Increasingly, goods and services are sourced locally, event through digital platforms. More investments and new enterprises, developed by returnees from the cities, may well see “Ruralization” a likely development in India.
Virtual Civil Society
Hyper-connectivity provides radically new opportunities for the “voiceless” to learn, to connect and to influence democracies in the global south.
Covid-19 currently accelerates this driver. In the 2020s, the movers and shakers are lean organizations with sound social values, a large outreach, and great virtual platforms. They use participatory media and artificial intelligence to engage citizens that are hungry for change.
The Oxfams and World Visions better watch out: just like Amazon in retail, tech-driven social organisations and businesses may become the rising stars in Civil Society.
Populism, hate speech, fake news, conspiracy theories, social bots and echo chambers, now everyday language, instrumentalize and amplify toxic narratives. This can cost lives in the real world, for instance for Indian Muslims.
The battle for narratives is taking over more and more space, and nobody really has the option to disengage anymore, particularly not civil society.
Covid-19 pushes the boundaries further! Who controls the narrative?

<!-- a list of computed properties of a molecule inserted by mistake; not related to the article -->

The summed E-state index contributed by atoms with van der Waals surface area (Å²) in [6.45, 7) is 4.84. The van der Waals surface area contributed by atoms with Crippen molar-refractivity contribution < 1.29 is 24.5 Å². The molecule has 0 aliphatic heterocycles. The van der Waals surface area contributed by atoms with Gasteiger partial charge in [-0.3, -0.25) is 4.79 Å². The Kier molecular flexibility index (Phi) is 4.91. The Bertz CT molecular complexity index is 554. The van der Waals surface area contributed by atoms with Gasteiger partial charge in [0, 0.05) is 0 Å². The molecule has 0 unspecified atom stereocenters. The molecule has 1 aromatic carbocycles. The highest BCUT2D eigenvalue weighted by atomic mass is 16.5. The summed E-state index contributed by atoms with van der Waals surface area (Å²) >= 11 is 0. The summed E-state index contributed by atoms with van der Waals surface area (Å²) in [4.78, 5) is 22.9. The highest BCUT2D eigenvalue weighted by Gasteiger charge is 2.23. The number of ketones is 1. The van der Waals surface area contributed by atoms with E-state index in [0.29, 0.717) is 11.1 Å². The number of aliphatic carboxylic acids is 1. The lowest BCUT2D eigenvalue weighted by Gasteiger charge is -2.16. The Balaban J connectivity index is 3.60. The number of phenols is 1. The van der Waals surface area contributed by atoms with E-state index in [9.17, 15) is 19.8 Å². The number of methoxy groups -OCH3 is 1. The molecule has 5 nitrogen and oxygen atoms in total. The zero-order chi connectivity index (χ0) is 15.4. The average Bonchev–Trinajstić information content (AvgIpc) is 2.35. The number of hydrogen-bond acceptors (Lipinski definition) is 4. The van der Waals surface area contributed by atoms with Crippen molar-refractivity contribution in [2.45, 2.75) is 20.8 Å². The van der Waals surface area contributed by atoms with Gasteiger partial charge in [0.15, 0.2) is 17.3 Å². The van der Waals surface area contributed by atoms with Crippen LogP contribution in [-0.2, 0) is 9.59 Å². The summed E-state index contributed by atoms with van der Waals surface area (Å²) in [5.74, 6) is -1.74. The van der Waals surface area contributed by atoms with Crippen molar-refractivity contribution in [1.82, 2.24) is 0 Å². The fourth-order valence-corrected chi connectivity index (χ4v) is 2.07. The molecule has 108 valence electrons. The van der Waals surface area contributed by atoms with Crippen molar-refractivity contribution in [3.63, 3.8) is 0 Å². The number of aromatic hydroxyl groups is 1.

Universal Basic Income (UBI)
Simply paying everyone regularly a decent amount of money is a revolution in the way we define social welfare and can lead the way towards a new level in human development. This powerful idea is quickly gaining political momentum in India.
Covid-19 will push it further. By replacing myriads of costly and messy welfare schemes with a lean and radically transparent UBI, hunger and poverty could become a problem of the past. UBI will create heated controversies and may have profound impacts on the way many CSOs work.
Do the drivers speak to you? Which ones so you see in your country? Is there any other key driver that comes to your mind? Please share in the comments below.
We would love to hear what you think!
Poster 7 Drivers of Change: Click to download PDF
Coursera Course: Forecasting Skills: See the future before it happens
At Civil Society Academy we champion in designing and facilitating innovation processes following Design Thinking Principles. We have supported more than hundred social innovators through our "Innovation camps" who have developed path breaking innovations that successfully solved some of the social puzzles. We have now added new tools to make our innovation processes "future ready" in order to deliver solutions that are not only "Plausible" but are also "Preferred" in line with our mandate to promote "Social Justice" . We have the power to shape our future and lets use this "Power" with "Creativity" to create a better and just world.
In line with this our Next Innovation Camp comes up with the challenge " Accelerated by Covid 19, How civil society may change in the 2020? and how might we embrace emerging opportunities for a better world?"